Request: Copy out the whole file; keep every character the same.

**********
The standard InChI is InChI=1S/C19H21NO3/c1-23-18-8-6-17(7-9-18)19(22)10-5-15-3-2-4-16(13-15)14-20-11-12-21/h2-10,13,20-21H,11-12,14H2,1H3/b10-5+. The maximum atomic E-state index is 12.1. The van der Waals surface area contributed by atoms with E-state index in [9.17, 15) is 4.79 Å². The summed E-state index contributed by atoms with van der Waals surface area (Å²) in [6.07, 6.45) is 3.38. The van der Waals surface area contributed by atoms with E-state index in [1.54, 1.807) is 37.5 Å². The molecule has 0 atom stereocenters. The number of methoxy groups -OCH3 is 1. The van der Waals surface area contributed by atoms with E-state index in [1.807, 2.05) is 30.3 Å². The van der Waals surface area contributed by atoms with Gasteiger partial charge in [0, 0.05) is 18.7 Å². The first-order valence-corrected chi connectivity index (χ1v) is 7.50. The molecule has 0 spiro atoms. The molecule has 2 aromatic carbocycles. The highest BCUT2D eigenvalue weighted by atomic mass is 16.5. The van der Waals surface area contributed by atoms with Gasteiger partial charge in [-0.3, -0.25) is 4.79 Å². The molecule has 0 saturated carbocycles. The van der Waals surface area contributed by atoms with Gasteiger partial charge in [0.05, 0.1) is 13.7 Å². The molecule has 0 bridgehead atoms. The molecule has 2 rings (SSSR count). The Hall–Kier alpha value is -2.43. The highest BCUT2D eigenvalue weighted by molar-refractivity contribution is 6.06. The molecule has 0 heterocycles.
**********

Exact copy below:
The standard InChI is InChI=1S/C19H21NO3/c1-23-18-8-6-17(7-9-18)19(22)10-5-15-3-2-4-16(13-15)14-20-11-12-21/h2-10,13,20-21H,11-12,14H2,1H3/b10-5+. The maximum atomic E-state index is 12.1. The van der Waals surface area contributed by atoms with E-state index in [9.17, 15) is 4.79 Å². The summed E-state index contributed by atoms with van der Waals surface area (Å²) in [6.07, 6.45) is 3.38. The van der Waals surface area contributed by atoms with E-state index in [1.54, 1.807) is 37.5 Å². The molecule has 0 atom stereocenters. The number of methoxy groups -OCH3 is 1. The van der Waals surface area contributed by atoms with E-state index in [1.807, 2.05) is 30.3 Å². The van der Waals surface area contributed by atoms with Gasteiger partial charge in [0, 0.05) is 18.7 Å². The first-order valence-corrected chi connectivity index (χ1v) is 7.50. The molecule has 0 spiro atoms. The molecule has 2 aromatic carbocycles. The highest BCUT2D eigenvalue weighted by atomic mass is 16.5. The van der Waals surface area contributed by atoms with Gasteiger partial charge in [-0.3, -0.25) is 4.79 Å². The molecule has 0 saturated carbocycles. The van der Waals surface area contributed by atoms with Gasteiger partial charge in [0.05, 0.1) is 13.7 Å². The molecule has 0 bridgehead atoms. The molecule has 2 rings (SSSR count). The Hall–Kier alpha value is -2.43. The highest BCUT2D eigenvalue weighted by molar-refractivity contribution is 6.06. The molecule has 0 heterocycles.